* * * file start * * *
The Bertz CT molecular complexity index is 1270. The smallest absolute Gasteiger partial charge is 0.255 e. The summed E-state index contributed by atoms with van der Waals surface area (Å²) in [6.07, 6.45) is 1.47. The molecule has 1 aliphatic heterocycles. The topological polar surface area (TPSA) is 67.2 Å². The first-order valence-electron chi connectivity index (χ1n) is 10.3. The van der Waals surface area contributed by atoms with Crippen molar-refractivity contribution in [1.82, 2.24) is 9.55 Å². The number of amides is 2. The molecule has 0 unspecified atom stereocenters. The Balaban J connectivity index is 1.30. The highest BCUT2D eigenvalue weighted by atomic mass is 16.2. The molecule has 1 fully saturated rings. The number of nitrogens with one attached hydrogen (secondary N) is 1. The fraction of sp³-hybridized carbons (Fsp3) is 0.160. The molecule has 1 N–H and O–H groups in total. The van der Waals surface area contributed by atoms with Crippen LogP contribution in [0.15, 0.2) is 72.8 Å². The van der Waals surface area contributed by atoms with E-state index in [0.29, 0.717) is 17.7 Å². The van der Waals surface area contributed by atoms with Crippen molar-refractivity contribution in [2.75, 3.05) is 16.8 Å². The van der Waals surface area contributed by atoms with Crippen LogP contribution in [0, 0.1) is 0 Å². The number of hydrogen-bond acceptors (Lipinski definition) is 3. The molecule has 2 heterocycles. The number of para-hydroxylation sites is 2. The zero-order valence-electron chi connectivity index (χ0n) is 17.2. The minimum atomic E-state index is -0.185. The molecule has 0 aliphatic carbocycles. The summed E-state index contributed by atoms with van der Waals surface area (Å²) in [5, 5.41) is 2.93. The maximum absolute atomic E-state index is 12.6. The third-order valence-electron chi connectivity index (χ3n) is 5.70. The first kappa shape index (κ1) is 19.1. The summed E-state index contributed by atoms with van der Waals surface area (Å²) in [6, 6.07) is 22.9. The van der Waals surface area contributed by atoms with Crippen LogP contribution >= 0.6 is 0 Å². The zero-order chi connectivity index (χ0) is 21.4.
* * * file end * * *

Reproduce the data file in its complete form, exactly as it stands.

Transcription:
The Bertz CT molecular complexity index is 1270. The smallest absolute Gasteiger partial charge is 0.255 e. The summed E-state index contributed by atoms with van der Waals surface area (Å²) in [6.07, 6.45) is 1.47. The molecule has 1 aliphatic heterocycles. The topological polar surface area (TPSA) is 67.2 Å². The first-order valence-electron chi connectivity index (χ1n) is 10.3. The van der Waals surface area contributed by atoms with Crippen molar-refractivity contribution in [1.82, 2.24) is 9.55 Å². The number of amides is 2. The molecule has 0 unspecified atom stereocenters. The Balaban J connectivity index is 1.30. The highest BCUT2D eigenvalue weighted by atomic mass is 16.2. The molecule has 1 fully saturated rings. The number of nitrogens with one attached hydrogen (secondary N) is 1. The fraction of sp³-hybridized carbons (Fsp3) is 0.160. The molecule has 1 N–H and O–H groups in total. The van der Waals surface area contributed by atoms with Crippen LogP contribution in [0.15, 0.2) is 72.8 Å². The van der Waals surface area contributed by atoms with E-state index in [0.29, 0.717) is 17.7 Å². The van der Waals surface area contributed by atoms with Crippen molar-refractivity contribution in [2.75, 3.05) is 16.8 Å². The van der Waals surface area contributed by atoms with Crippen LogP contribution in [0, 0.1) is 0 Å². The number of hydrogen-bond acceptors (Lipinski definition) is 3. The molecule has 2 heterocycles. The number of para-hydroxylation sites is 2. The zero-order valence-electron chi connectivity index (χ0n) is 17.2. The minimum atomic E-state index is -0.185. The molecule has 0 aliphatic carbocycles. The summed E-state index contributed by atoms with van der Waals surface area (Å²) in [5, 5.41) is 2.93. The maximum absolute atomic E-state index is 12.6. The third-order valence-electron chi connectivity index (χ3n) is 5.70. The first kappa shape index (κ1) is 19.1. The summed E-state index contributed by atoms with van der Waals surface area (Å²) in [6, 6.07) is 22.9. The van der Waals surface area contributed by atoms with Crippen LogP contribution >= 0.6 is 0 Å². The zero-order chi connectivity index (χ0) is 21.4.